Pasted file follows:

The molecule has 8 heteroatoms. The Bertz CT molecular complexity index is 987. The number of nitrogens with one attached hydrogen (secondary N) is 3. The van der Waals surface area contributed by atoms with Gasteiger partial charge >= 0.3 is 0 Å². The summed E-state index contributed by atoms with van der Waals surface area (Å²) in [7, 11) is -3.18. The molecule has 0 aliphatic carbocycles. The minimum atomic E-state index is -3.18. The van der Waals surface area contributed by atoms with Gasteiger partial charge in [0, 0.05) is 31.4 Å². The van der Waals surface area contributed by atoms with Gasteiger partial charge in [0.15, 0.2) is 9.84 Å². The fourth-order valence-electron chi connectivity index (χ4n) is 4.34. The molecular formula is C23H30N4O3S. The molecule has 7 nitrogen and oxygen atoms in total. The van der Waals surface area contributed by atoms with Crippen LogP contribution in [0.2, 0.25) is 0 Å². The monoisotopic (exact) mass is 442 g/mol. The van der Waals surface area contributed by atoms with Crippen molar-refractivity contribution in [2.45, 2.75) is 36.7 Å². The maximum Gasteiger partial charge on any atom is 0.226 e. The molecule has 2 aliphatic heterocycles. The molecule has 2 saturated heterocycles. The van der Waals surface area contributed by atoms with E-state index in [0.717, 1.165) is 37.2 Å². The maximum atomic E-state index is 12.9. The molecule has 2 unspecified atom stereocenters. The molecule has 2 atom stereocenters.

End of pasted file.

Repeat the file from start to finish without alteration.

The molecule has 8 heteroatoms. The Bertz CT molecular complexity index is 987. The number of nitrogens with one attached hydrogen (secondary N) is 3. The van der Waals surface area contributed by atoms with Gasteiger partial charge >= 0.3 is 0 Å². The summed E-state index contributed by atoms with van der Waals surface area (Å²) in [7, 11) is -3.18. The molecule has 0 aliphatic carbocycles. The minimum atomic E-state index is -3.18. The van der Waals surface area contributed by atoms with Gasteiger partial charge in [0, 0.05) is 31.4 Å². The van der Waals surface area contributed by atoms with Gasteiger partial charge in [0.15, 0.2) is 9.84 Å². The fourth-order valence-electron chi connectivity index (χ4n) is 4.34. The molecular formula is C23H30N4O3S. The molecule has 7 nitrogen and oxygen atoms in total. The van der Waals surface area contributed by atoms with Crippen LogP contribution in [0.2, 0.25) is 0 Å². The monoisotopic (exact) mass is 442 g/mol. The van der Waals surface area contributed by atoms with Crippen molar-refractivity contribution in [2.45, 2.75) is 36.7 Å². The maximum Gasteiger partial charge on any atom is 0.226 e. The molecule has 2 aliphatic heterocycles. The molecule has 2 saturated heterocycles. The van der Waals surface area contributed by atoms with E-state index in [0.717, 1.165) is 37.2 Å². The maximum atomic E-state index is 12.9. The molecule has 2 unspecified atom stereocenters. The molecule has 2 atom stereocenters.